Author: Heather Anastasui
Series: Glitch #1
Rating: 2 / 5 stars
My feelings towards Glitch parallel my feelings for Ignite Me, which is rather ironic as I read them simultaneously. A base plot that seemed to offer promise, the premise of the novel got too bogged down in romantic entanglements and poor execution to really be enjoyable. The fact that the cover was soooo pretty that it blinded my judgement did not help either.
The premise of the novel reminded me of Scott Westefeld’s Uglies series, which was my first true dabble into the dsytopian society universe all those many moons ago. But then Anastasiu added another element to the mix, as if that type of plot would not be compelling enough or not complex enough. For good measure, Anastasiu threw in the paranormal element as well, similar to Westerfeld’s Midnighters trilogy to keep of the comparison. And while Uglies and Midnighters were both sound series, throw them together, and Westerfeld would have given himself the same mess that Anastasiu ended up with (with perhaps a little less romantic sap).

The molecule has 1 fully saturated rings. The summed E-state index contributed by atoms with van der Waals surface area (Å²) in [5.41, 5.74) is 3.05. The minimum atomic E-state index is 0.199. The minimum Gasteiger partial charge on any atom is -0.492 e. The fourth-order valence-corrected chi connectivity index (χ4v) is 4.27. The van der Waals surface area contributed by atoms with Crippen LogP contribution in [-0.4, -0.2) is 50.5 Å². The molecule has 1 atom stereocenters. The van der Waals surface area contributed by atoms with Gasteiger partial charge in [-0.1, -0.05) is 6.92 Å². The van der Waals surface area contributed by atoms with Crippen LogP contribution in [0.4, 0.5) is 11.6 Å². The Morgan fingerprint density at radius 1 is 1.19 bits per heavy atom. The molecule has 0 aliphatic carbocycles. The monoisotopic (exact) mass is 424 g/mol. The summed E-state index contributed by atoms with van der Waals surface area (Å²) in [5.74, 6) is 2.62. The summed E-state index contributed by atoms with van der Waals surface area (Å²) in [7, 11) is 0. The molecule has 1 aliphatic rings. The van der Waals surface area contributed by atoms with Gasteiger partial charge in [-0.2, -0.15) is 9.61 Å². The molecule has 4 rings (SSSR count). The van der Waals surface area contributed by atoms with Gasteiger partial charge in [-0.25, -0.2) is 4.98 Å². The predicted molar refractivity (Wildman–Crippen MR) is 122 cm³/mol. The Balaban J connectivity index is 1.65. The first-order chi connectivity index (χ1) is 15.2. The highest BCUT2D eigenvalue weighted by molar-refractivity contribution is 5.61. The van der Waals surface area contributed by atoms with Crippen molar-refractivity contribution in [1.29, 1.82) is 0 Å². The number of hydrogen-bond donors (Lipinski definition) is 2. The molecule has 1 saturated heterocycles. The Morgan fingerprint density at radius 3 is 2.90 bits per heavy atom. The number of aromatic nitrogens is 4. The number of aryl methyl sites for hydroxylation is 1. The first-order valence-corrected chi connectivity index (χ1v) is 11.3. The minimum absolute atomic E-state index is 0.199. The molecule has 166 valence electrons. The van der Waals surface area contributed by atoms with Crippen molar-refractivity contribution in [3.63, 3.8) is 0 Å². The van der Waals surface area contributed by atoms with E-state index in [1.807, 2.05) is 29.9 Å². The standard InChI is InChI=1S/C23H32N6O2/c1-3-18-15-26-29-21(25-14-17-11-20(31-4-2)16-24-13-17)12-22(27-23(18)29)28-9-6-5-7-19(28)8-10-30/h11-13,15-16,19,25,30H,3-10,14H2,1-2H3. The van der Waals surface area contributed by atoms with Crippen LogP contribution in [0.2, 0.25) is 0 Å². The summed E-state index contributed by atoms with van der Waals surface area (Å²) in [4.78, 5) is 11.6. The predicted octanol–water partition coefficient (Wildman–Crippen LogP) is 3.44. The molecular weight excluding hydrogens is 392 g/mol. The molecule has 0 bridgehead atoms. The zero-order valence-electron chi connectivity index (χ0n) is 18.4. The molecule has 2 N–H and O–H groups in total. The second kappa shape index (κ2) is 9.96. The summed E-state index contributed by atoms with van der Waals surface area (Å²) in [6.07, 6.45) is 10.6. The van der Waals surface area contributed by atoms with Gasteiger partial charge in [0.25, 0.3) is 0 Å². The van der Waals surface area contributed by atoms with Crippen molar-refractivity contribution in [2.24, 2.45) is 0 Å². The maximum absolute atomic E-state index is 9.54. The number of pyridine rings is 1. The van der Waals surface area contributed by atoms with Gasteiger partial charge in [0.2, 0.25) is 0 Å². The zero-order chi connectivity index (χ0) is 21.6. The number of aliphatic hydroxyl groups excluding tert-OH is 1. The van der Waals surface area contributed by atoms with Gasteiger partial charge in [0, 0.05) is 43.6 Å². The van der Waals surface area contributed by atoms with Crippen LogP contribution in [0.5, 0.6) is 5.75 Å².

It’s hard to give a blow by blow review of Glitch because the novel never really engaged me, and reading it felt more like a homework assignment than anything else. While Zoe started off potentially as an interesting character, she never grew any potential and gave a lackluster performance. She meets Adrien and almost instantly falls for him, but circumstances change and then all the sudden she finds herself with Max (still not 100% sure I know how that happened). Both of them are glitching as well and so they each have the capacity to feel things, so of course Max is pressuring her to do more (which is what a good boyfriend does, of course), but Zoe is still having feelings for the mysterious Adrien that keeps propping up and blah blah blah blah blah. The characters never got any development or depth, and the suspense element never kicked in even though the series had a potential for a wickedly interesting and terrifying plot because it centered too much on Zoe/Adrien/Max and less on the implications of what that type of society leads to. And when Anastasiu finally does get around to that part of the plot, I was already so fed up I just wanted it to end. Even the ending was a lackluster performance, resulting in a series I am dumping after the first shot.